What can you do when you have conflict at work or at home? What if you are part of a family business and the conflict at work hits a high and then youre expected to eat turkey dinner with the same people who were just raking you over the coals. Do you avoid conflict at home because you fear it will escalate into a full blow fight? All very good reasons for wanting to run for the hills at the mere sniff of conflict but there will be no resolution. Here are some quick steps to keep the difficult conversations positive and moving forward.
1. Stay calm. You want to be able to hear the words and observe the body language
2.Control your own emotions and behaviours. You can't listen to others if you are screaming!
3. Pay attention to the words and the feelings expressed
4.Remember duality and be respectful of others opinions.
Here are some great questions to ask to move the conversation along
What would like to see happen and how does that look for you?
What would it take for us to move forward and how do we get there?
Are you willing to share the impact this has had on you? Are you willing to listen to my perspective?
Remember to listen actively. Suspend your agenda until the person has completed their version of the issue. Then clarify that what you heard is indeed the issue and the start using your skills to unravel the problem and create solutions.
A peanut butter death. I had to do it people although it went against every peace, love, and connectedness chromosome in my DNA I had to kill the mouse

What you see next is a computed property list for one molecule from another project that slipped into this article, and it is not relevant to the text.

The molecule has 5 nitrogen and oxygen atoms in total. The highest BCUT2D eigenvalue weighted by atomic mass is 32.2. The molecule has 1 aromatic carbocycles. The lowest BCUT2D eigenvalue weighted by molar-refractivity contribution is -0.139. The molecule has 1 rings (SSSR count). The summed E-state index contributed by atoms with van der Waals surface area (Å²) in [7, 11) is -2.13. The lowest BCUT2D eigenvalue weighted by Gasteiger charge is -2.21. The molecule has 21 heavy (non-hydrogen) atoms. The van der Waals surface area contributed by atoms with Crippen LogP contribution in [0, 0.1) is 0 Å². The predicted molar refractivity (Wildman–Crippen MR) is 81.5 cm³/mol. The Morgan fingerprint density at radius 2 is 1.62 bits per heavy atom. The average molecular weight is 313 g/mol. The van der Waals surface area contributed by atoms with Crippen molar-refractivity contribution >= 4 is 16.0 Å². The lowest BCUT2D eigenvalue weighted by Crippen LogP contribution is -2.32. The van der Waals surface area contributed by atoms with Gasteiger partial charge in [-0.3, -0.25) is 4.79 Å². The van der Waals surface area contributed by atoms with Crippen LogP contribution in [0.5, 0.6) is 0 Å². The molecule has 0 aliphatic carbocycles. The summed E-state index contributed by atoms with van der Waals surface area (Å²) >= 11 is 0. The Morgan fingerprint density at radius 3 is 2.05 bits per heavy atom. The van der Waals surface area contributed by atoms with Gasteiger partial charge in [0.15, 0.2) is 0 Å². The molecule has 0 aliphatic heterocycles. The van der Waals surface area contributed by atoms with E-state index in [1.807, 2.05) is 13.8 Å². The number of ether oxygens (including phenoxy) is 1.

He peeked his cute little head out from under the laundry room door one evening. What to do? Surely we could live together in peace. Mousey would go in and out of the house as if he were a vacationer
Then I got a grip. Slowly I trudge into Home Hardware where several people were giving me the low down on all the traps. Best one is the cheapest one. So once I figured out how to set this trap down it went into the laundry room
I opened the door this morning and mousey is no longer of this world. Now what do I do?????? I hope it was a swift death and yes I feel terrible
At the advice of fellow slaughterhouse folks the second trap has gone in. Maybe this one won't be so hard.
I went out to lunch with my Dad the other day to where else? The Black Forest Inn of course(have I tried every schnitzel on the menu yet?)http://www.blackforestinn.ca
My Dad is 88 years old and we've had a fractured relationship for years but just like clockwork, we have our lunches at the BFI.My father immigrated from Austria in the early 50's as a trained bricklayer. He saw Canada as the land of opportunity so he got a job by day and built his first house at night by candlelight. The house on Joan Drive in Aldershot is still as pretty as it was 60 years ago. With some savvy business sense and physical labour he built a successful contracting business.
Now he struggles with immense back pain as his discs are degenerated but he never complains. In fact, he still flirts with every waitress and asks for a kiss which they give him with a smile. My Dad taught me the value of focused work, a sense of humour,and don't spend what you don't have(not sure I listened to that one)
I have thrown away the other lessons which were not that positive. He's not going to last forever and I will miss him. He is my last living parent and the last witness to my childhood. So here's to more lunches